To solve this problem, some players place entry orders for a short position under the piercing candle. However, the risk of a false breakout remains high.

To increase your chances of success, you need to look at the piercing candle. Its length must exceed the average value at least 1.5 times. It must also have a whole body (it cannot be a doji or a pin). Even if the candle meets this description and closes below the support level, wait for the second candle – the confirmation candle. It must be smaller than the breakout candle and also close below the breakout level.

If the confirmation candle closes close to the breakout level, we can enter the market price. If the candle closes far from the breakout level, we place the Sell Limit closer to the breakout level.

Finding a good candidate

It is important to consider, when trading breakouts, the levels of support and resistance of the underlying stocks. The more valid these levels are, the more times a stock price has touched these areas and the more important they become. At the same time, the longer these levels of support and resistance are played, the better the result when the stock price finally breaks.

As prices consolidate, different price patterns will appear on the price chart. Entities such as channels, triangles and flags are valuable vehicles in search of stock for trading. In addition to patterns, the consistency and length of time a stock price adheres to support or resistance levels are important factors to consider when finding a good candidate.

Entry points

Once you find a good trading tool, it’s time to plan your trade. The easiest consideration is the entry point. The entry points are quite black and white when it comes to establishing positions in a breakout. Once prices close above the resistance level, the investor will establish an bullish position. When prices are set to close below the support level, the investor will take a bearish position.

Wait for confirmation to determine the difference between a breakout and a fakeout. For example, fakeouts occur when prices open beyond the level of support or resistance, but at the end of the day they move back within a previous trading range. If the trader acts too quickly or without confirmation, there is no guarantee that prices will continue into new trend. Many investors look above average for confirmation or wait until the end of the trading period to determine if prices will maintain the levels from which they have broken out of.

Planning exits

Predetermined exits are an essential ingredient for a successful trading approach. When breakouts are traded, there are three exit plans to arrange before a position is opened.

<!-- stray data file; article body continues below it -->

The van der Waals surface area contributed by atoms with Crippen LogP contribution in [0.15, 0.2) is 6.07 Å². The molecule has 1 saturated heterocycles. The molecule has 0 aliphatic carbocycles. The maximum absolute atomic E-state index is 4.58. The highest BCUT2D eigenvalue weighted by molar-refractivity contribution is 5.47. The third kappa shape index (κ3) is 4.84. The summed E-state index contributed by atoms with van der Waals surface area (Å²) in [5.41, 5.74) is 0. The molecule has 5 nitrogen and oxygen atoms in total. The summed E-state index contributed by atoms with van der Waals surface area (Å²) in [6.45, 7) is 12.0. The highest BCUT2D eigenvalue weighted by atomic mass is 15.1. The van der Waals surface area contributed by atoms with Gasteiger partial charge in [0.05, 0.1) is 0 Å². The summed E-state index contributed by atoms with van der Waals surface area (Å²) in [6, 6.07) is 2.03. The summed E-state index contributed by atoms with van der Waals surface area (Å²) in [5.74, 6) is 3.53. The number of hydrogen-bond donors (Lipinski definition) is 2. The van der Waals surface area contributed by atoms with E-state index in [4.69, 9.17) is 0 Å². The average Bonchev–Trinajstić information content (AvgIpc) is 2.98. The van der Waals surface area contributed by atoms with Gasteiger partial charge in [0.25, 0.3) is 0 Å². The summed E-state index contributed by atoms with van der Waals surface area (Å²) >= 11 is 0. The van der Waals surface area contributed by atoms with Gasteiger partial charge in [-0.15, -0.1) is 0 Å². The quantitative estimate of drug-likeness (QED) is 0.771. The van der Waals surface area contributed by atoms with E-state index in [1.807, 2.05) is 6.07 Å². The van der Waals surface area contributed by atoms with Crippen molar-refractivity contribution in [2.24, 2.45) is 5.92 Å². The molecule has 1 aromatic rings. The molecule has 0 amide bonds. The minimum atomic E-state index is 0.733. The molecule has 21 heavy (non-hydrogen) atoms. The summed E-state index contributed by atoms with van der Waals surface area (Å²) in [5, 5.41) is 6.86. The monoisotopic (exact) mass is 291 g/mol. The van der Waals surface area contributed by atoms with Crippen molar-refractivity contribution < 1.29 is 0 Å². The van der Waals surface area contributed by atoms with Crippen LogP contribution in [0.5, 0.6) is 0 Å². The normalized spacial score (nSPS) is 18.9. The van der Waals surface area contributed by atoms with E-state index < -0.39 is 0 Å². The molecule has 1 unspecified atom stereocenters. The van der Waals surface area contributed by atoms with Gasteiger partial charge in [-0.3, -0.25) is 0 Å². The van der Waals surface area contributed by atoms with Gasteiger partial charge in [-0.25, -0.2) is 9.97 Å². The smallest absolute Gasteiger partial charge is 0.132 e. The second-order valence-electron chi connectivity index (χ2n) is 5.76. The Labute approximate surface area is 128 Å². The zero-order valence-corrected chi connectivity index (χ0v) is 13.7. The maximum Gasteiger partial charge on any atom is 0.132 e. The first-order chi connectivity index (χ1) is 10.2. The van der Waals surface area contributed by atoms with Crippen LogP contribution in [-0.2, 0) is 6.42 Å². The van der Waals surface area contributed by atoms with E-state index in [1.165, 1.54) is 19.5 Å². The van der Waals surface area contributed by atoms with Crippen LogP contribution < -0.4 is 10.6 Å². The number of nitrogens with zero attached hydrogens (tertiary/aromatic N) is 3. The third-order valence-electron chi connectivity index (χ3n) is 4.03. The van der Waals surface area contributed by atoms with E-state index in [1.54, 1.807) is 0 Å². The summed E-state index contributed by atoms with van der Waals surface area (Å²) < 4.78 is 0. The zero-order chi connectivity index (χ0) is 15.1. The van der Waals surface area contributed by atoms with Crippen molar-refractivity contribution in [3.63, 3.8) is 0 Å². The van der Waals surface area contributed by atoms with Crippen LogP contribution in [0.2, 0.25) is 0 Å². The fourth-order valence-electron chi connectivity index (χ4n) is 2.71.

1. Where to exit with a profit

When planning target prices, look at recent stock behavior to determine a reasonable target. When trading pricing models, it’s easy to use the recent price action to set a price target. For example, if the range of a recent channel or price model is six points, this amount should be used as a price target after stocks breaks out(see below).

Another idea is to calculate recent price fluctuations and average them to obtain a relative price target. If the stock has made an average price fluctuation of four points during the last few price fluctuations, this would be a reasonable goal.

Here are some ideas on how to set price targets as a trading objective. This should be your trading goal. Once the goal is achieved, the investor can exit the position, exit part of the position to let the rest run, or issue a stop-loss order to lock in the profits.

  1. Where to exit with a loss

It is important to know when position has failed. Breakout trading offers this idea in a pretty clear way. After a breakout , the old resistance levels should act as new support, and the old support levels should act as new resistance. This is an important consideration, as it is an objective way to determine when a transaction has failed and an easy way to determine where to place your stop-loss order. Once a position is opened, use the old level of support or resistance as a line in the sand to close a lost trade. As an example, study the PCZ diagram below.

Once a trade fails, it is important to exit the trade quickly. Never waste too much room to a loss. If you are not careful, losses can accumulate.

  1. Where to Set a Stop Order

When considering where to exit a losing position, use the pre-support or resistance level above which prices have broken. Placing a stop conveniently within these parameters is a safe way to protect the position without exposing the trade to too much downside risk. Setting a stop higher than this is likely to cause an early exit, as it is common for prices to re-check the price levels from which they have just broken out of.